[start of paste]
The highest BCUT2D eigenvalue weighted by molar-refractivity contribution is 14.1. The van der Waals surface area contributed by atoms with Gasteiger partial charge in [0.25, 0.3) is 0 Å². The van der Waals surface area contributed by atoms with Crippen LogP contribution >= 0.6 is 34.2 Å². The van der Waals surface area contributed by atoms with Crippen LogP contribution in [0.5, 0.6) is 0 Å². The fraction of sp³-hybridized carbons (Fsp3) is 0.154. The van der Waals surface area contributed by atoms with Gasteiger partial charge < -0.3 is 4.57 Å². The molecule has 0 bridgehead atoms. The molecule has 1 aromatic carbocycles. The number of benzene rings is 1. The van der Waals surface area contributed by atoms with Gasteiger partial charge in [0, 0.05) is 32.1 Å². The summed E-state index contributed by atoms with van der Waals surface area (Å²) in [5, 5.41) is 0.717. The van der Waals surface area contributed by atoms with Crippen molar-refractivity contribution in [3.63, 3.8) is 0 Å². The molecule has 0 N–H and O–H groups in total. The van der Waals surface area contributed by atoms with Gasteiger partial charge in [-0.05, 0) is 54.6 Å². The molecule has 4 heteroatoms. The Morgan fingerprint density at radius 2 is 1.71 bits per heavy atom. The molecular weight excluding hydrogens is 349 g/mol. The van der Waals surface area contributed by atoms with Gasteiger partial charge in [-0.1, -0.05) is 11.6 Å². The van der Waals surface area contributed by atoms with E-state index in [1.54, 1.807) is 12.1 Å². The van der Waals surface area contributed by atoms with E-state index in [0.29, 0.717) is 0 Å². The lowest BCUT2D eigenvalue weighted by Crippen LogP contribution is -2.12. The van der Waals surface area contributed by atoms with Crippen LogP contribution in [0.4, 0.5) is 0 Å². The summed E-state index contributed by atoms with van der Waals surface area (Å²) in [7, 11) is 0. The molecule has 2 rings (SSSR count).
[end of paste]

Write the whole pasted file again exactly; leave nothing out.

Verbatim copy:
The highest BCUT2D eigenvalue weighted by molar-refractivity contribution is 14.1. The van der Waals surface area contributed by atoms with Gasteiger partial charge in [0.25, 0.3) is 0 Å². The van der Waals surface area contributed by atoms with Crippen LogP contribution >= 0.6 is 34.2 Å². The van der Waals surface area contributed by atoms with Crippen LogP contribution in [0.5, 0.6) is 0 Å². The fraction of sp³-hybridized carbons (Fsp3) is 0.154. The van der Waals surface area contributed by atoms with Gasteiger partial charge < -0.3 is 4.57 Å². The molecule has 0 bridgehead atoms. The molecule has 1 aromatic carbocycles. The number of benzene rings is 1. The van der Waals surface area contributed by atoms with Gasteiger partial charge in [0, 0.05) is 32.1 Å². The summed E-state index contributed by atoms with van der Waals surface area (Å²) in [5, 5.41) is 0.717. The van der Waals surface area contributed by atoms with Crippen molar-refractivity contribution in [3.63, 3.8) is 0 Å². The molecule has 0 N–H and O–H groups in total. The van der Waals surface area contributed by atoms with Gasteiger partial charge in [-0.05, 0) is 54.6 Å². The molecule has 4 heteroatoms. The Morgan fingerprint density at radius 2 is 1.71 bits per heavy atom. The molecular weight excluding hydrogens is 349 g/mol. The van der Waals surface area contributed by atoms with Gasteiger partial charge in [-0.1, -0.05) is 11.6 Å². The van der Waals surface area contributed by atoms with E-state index in [1.54, 1.807) is 12.1 Å². The van der Waals surface area contributed by atoms with E-state index in [0.29, 0.717) is 0 Å². The lowest BCUT2D eigenvalue weighted by Crippen LogP contribution is -2.12. The van der Waals surface area contributed by atoms with Crippen LogP contribution in [0.4, 0.5) is 0 Å². The summed E-state index contributed by atoms with van der Waals surface area (Å²) in [7, 11) is 0. The molecule has 2 rings (SSSR count).